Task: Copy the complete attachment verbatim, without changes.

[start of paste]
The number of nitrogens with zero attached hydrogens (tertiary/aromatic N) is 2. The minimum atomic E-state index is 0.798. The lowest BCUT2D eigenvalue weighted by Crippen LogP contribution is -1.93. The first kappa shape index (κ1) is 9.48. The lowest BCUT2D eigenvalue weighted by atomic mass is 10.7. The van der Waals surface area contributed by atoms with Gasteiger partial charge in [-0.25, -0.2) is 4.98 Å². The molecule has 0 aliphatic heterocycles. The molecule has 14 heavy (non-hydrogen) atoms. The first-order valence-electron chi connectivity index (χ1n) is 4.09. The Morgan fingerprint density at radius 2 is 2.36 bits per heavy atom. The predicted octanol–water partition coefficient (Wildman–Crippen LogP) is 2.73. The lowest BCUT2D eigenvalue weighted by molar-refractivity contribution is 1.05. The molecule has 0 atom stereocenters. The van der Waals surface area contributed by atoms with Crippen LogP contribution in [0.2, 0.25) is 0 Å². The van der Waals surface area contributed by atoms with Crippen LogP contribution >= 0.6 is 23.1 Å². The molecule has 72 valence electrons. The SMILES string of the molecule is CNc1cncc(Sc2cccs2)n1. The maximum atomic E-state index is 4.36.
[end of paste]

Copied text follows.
The number of nitrogens with zero attached hydrogens (tertiary/aromatic N) is 2. The minimum atomic E-state index is 0.798. The lowest BCUT2D eigenvalue weighted by Crippen LogP contribution is -1.93. The first kappa shape index (κ1) is 9.48. The lowest BCUT2D eigenvalue weighted by atomic mass is 10.7. The van der Waals surface area contributed by atoms with Gasteiger partial charge in [-0.25, -0.2) is 4.98 Å². The molecule has 0 aliphatic heterocycles. The molecule has 14 heavy (non-hydrogen) atoms. The first-order valence-electron chi connectivity index (χ1n) is 4.09. The Morgan fingerprint density at radius 2 is 2.36 bits per heavy atom. The predicted octanol–water partition coefficient (Wildman–Crippen LogP) is 2.73. The lowest BCUT2D eigenvalue weighted by molar-refractivity contribution is 1.05. The molecule has 0 atom stereocenters. The van der Waals surface area contributed by atoms with Crippen LogP contribution in [0.2, 0.25) is 0 Å². The van der Waals surface area contributed by atoms with Crippen LogP contribution >= 0.6 is 23.1 Å². The molecule has 72 valence electrons. The SMILES string of the molecule is CNc1cncc(Sc2cccs2)n1. The maximum atomic E-state index is 4.36.